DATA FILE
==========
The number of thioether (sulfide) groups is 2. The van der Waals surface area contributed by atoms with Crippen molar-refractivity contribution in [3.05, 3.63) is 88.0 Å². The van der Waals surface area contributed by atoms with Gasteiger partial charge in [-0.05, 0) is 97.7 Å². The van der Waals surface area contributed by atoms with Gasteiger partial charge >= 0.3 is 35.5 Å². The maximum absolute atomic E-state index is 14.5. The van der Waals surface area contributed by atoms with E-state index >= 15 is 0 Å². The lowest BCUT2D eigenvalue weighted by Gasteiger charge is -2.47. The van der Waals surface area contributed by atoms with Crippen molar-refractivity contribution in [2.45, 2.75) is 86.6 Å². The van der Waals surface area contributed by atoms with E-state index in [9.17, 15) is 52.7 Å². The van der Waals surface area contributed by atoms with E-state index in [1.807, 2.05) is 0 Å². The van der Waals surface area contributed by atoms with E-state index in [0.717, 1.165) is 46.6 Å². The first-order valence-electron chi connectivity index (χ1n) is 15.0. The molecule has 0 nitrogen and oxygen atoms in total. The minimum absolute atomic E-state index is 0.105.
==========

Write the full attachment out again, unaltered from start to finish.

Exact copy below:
The number of thioether (sulfide) groups is 2. The van der Waals surface area contributed by atoms with Crippen molar-refractivity contribution in [3.05, 3.63) is 88.0 Å². The van der Waals surface area contributed by atoms with Gasteiger partial charge in [-0.05, 0) is 97.7 Å². The van der Waals surface area contributed by atoms with Gasteiger partial charge >= 0.3 is 35.5 Å². The maximum absolute atomic E-state index is 14.5. The van der Waals surface area contributed by atoms with E-state index >= 15 is 0 Å². The lowest BCUT2D eigenvalue weighted by Gasteiger charge is -2.47. The van der Waals surface area contributed by atoms with Crippen molar-refractivity contribution in [2.45, 2.75) is 86.6 Å². The van der Waals surface area contributed by atoms with E-state index in [9.17, 15) is 52.7 Å². The van der Waals surface area contributed by atoms with E-state index in [1.807, 2.05) is 0 Å². The van der Waals surface area contributed by atoms with E-state index in [0.717, 1.165) is 46.6 Å². The first-order valence-electron chi connectivity index (χ1n) is 15.0. The molecule has 0 nitrogen and oxygen atoms in total. The minimum absolute atomic E-state index is 0.105.